Today is TransGender Day of Remembrance. This day is set aside to remember Trans people lost to violence. To add my voice to the call for safety and equality for Trans people, I want to point out some of the issues that Trans people deal with in the criminal justice system.
Trans people are overrepresented in both the juvenile and adult criminal system. Trans youth are a high risk of homelessness due to rejection by their families and therefore may resort to survival type crimes to stay alive – things like sex work, theft, and small time drug distribution. Sixteen percent of trans adults have been incarcerated—this is 5% higher than the cisgender population. Again, things typically thought to be survival type crimes are common among poor trans adults – things like sex work and drug distribution. Not only does this put trans people at a high risk of arrest and incarceration but also violence against their persons.
When incarcerated, trans people report higher rates of assault and sex assault. Perhaps one third of the trans incarcerated population will be assaulted in some way. Because of this, jails and prisons should reform their policies to allow trans peope to stay in the unit that they feel is most gender affirming. Jails and prisons should not simply use the sex assigned at birth to determine unit housing for trans people.
Texas Department of Criminal Justice took a radical step forward – finally – in 2015 and allowed for inmates experiencing gender dysphoria to undergo hormone replacement therapy while incarcerated and to live as their true gender. This means that trans people who go to prison in Texas will not have to gender conform due to regulations and should not have an interruption in their HRT.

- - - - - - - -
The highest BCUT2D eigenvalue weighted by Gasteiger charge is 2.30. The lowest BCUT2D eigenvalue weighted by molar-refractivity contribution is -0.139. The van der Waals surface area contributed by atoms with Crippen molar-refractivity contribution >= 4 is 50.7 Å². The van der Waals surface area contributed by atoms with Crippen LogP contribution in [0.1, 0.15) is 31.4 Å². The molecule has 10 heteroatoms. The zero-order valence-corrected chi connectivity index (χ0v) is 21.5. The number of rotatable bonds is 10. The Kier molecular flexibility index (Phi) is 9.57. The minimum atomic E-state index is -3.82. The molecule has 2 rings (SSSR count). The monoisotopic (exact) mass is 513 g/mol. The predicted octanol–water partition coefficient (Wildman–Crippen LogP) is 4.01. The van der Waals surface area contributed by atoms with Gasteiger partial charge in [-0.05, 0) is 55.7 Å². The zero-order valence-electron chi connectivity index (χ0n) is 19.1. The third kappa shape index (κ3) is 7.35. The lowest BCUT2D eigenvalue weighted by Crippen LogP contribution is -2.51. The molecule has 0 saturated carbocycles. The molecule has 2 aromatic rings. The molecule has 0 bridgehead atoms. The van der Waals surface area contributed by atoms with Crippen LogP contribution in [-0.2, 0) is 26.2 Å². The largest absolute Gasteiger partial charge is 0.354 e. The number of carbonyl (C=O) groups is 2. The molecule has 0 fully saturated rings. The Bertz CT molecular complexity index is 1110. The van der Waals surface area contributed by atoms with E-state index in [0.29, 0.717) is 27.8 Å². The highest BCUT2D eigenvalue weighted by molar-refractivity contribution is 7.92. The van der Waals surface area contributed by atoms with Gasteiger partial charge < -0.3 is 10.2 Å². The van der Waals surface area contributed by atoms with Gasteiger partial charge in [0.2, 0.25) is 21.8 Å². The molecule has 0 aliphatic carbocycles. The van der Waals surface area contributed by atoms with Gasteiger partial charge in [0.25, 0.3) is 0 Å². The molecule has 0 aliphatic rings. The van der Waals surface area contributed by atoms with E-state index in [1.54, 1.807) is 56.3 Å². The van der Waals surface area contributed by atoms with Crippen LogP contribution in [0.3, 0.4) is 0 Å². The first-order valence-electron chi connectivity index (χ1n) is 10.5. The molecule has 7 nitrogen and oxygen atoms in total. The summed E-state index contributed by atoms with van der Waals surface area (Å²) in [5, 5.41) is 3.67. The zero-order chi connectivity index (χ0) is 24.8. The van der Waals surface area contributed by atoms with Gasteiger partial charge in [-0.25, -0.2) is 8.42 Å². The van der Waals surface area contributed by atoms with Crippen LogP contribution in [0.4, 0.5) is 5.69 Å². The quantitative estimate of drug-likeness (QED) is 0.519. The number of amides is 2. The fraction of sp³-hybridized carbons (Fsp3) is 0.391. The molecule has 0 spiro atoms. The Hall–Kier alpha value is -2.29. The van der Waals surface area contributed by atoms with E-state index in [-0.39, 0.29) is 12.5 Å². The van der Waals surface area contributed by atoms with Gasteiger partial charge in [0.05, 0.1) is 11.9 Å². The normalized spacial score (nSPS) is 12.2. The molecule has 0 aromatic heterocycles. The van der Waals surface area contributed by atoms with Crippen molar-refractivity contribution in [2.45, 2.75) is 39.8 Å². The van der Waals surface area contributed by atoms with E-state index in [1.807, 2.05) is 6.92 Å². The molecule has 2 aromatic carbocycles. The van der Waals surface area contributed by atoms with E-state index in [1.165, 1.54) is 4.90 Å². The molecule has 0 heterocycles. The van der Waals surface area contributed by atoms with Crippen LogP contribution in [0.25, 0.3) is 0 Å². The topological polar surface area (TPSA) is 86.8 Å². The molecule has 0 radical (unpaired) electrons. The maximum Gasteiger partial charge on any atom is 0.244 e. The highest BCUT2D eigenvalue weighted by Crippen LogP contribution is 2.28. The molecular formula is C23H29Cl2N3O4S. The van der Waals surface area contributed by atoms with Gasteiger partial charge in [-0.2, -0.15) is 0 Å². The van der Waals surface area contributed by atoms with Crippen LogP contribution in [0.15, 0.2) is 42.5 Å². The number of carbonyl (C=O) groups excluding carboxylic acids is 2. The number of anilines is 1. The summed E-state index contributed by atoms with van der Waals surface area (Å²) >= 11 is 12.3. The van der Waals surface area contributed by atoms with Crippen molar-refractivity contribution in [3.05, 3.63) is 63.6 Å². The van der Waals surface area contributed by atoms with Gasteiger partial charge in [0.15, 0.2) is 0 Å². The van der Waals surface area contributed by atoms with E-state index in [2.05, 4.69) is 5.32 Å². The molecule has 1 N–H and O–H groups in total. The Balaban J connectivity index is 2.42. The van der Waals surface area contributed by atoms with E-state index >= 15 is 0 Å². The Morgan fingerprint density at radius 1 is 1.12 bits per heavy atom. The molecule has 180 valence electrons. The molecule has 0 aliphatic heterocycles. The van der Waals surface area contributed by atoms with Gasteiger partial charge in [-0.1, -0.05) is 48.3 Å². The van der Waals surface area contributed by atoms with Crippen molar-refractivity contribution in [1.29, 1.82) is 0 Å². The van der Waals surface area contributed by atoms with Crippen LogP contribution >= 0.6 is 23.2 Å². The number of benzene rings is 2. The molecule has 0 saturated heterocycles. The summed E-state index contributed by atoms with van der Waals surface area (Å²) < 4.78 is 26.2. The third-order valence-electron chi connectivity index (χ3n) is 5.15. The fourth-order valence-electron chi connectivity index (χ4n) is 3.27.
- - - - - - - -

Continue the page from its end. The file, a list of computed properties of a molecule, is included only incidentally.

The standard of care for Trans people and also our common sense of decency and fairness toward all people demand that Trans people be treated with full equality and be allowed to express their true gender identity regardless of their involvement with the criminal justice system. They should not be forced to conform to their gender assigned at birth by judges, probation officers, or prison administrators. Also, we should work to end policies that make it more likely for Trans people to resort to small time, petty crimes for survival purposes that make them vulnerable to arrest and violence.
We mourn the losses of Trans people and call for universal respect for Trans people and an end to violence.